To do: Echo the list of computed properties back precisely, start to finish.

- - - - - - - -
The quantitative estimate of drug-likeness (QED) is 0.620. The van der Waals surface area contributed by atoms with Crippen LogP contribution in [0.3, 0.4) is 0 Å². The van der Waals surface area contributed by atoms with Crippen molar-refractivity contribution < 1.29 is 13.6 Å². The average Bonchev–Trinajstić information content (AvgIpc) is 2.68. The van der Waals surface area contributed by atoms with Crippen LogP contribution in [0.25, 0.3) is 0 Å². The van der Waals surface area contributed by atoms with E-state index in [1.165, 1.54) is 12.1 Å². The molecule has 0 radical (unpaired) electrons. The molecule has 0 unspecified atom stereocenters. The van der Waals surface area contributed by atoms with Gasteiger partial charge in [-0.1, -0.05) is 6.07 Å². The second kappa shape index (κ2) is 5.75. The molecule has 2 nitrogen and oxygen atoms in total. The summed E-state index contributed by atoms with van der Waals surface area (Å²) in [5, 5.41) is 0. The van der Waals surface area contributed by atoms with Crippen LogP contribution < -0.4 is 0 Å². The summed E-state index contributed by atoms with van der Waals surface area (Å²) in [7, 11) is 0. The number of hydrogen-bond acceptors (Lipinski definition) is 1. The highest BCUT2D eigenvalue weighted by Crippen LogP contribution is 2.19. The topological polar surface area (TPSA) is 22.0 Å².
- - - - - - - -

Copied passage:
The quantitative estimate of drug-likeness (QED) is 0.620. The van der Waals surface area contributed by atoms with Crippen LogP contribution in [0.3, 0.4) is 0 Å². The van der Waals surface area contributed by atoms with Crippen molar-refractivity contribution < 1.29 is 13.6 Å². The average Bonchev–Trinajstić information content (AvgIpc) is 2.68. The van der Waals surface area contributed by atoms with Crippen LogP contribution in [0.25, 0.3) is 0 Å². The van der Waals surface area contributed by atoms with E-state index in [1.165, 1.54) is 12.1 Å². The molecule has 0 radical (unpaired) electrons. The molecule has 0 unspecified atom stereocenters. The van der Waals surface area contributed by atoms with Gasteiger partial charge in [-0.1, -0.05) is 6.07 Å². The second kappa shape index (κ2) is 5.75. The molecule has 2 nitrogen and oxygen atoms in total. The summed E-state index contributed by atoms with van der Waals surface area (Å²) in [5, 5.41) is 0. The van der Waals surface area contributed by atoms with Crippen LogP contribution < -0.4 is 0 Å². The summed E-state index contributed by atoms with van der Waals surface area (Å²) in [7, 11) is 0. The number of hydrogen-bond acceptors (Lipinski definition) is 1. The highest BCUT2D eigenvalue weighted by Crippen LogP contribution is 2.19. The topological polar surface area (TPSA) is 22.0 Å².